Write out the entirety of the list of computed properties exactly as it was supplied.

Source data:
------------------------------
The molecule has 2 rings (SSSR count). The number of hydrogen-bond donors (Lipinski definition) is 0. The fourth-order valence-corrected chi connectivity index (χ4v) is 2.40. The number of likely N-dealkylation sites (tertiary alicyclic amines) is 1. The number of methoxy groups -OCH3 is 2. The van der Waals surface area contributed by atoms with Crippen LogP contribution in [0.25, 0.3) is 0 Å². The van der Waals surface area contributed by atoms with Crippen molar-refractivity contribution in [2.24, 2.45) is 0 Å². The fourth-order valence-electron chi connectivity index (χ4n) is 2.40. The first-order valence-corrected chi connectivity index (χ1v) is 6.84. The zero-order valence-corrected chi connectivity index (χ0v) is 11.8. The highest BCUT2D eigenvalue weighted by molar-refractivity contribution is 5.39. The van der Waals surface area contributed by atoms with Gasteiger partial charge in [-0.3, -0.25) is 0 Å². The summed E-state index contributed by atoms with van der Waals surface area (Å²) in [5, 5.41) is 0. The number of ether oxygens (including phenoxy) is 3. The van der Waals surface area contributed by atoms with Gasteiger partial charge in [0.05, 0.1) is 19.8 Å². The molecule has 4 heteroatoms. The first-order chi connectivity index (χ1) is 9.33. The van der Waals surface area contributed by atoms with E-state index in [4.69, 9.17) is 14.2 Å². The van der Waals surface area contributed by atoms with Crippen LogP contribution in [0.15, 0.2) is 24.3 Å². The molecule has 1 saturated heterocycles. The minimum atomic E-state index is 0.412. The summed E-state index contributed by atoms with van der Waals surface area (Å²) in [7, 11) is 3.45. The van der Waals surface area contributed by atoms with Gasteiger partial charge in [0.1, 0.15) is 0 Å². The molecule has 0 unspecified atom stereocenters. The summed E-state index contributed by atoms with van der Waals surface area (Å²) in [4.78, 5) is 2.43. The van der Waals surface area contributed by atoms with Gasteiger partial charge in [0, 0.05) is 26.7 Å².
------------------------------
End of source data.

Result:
The molecule has 2 rings (SSSR count). The number of hydrogen-bond donors (Lipinski definition) is 0. The fourth-order valence-corrected chi connectivity index (χ4v) is 2.40. The number of likely N-dealkylation sites (tertiary alicyclic amines) is 1. The number of methoxy groups -OCH3 is 2. The van der Waals surface area contributed by atoms with Crippen LogP contribution in [0.25, 0.3) is 0 Å². The van der Waals surface area contributed by atoms with Crippen molar-refractivity contribution in [2.24, 2.45) is 0 Å². The fourth-order valence-electron chi connectivity index (χ4n) is 2.40. The first-order valence-corrected chi connectivity index (χ1v) is 6.84. The zero-order valence-corrected chi connectivity index (χ0v) is 11.8. The highest BCUT2D eigenvalue weighted by molar-refractivity contribution is 5.39. The van der Waals surface area contributed by atoms with Gasteiger partial charge in [-0.3, -0.25) is 0 Å². The summed E-state index contributed by atoms with van der Waals surface area (Å²) in [5, 5.41) is 0. The number of ether oxygens (including phenoxy) is 3. The van der Waals surface area contributed by atoms with Gasteiger partial charge in [0.05, 0.1) is 19.8 Å². The molecule has 4 heteroatoms. The first-order chi connectivity index (χ1) is 9.33. The van der Waals surface area contributed by atoms with E-state index in [4.69, 9.17) is 14.2 Å². The van der Waals surface area contributed by atoms with Crippen LogP contribution in [0.15, 0.2) is 24.3 Å². The molecule has 1 saturated heterocycles. The minimum atomic E-state index is 0.412. The summed E-state index contributed by atoms with van der Waals surface area (Å²) in [7, 11) is 3.45. The van der Waals surface area contributed by atoms with Gasteiger partial charge in [0.1, 0.15) is 0 Å². The molecule has 0 unspecified atom stereocenters. The summed E-state index contributed by atoms with van der Waals surface area (Å²) in [4.78, 5) is 2.43. The van der Waals surface area contributed by atoms with Gasteiger partial charge in [0, 0.05) is 26.7 Å².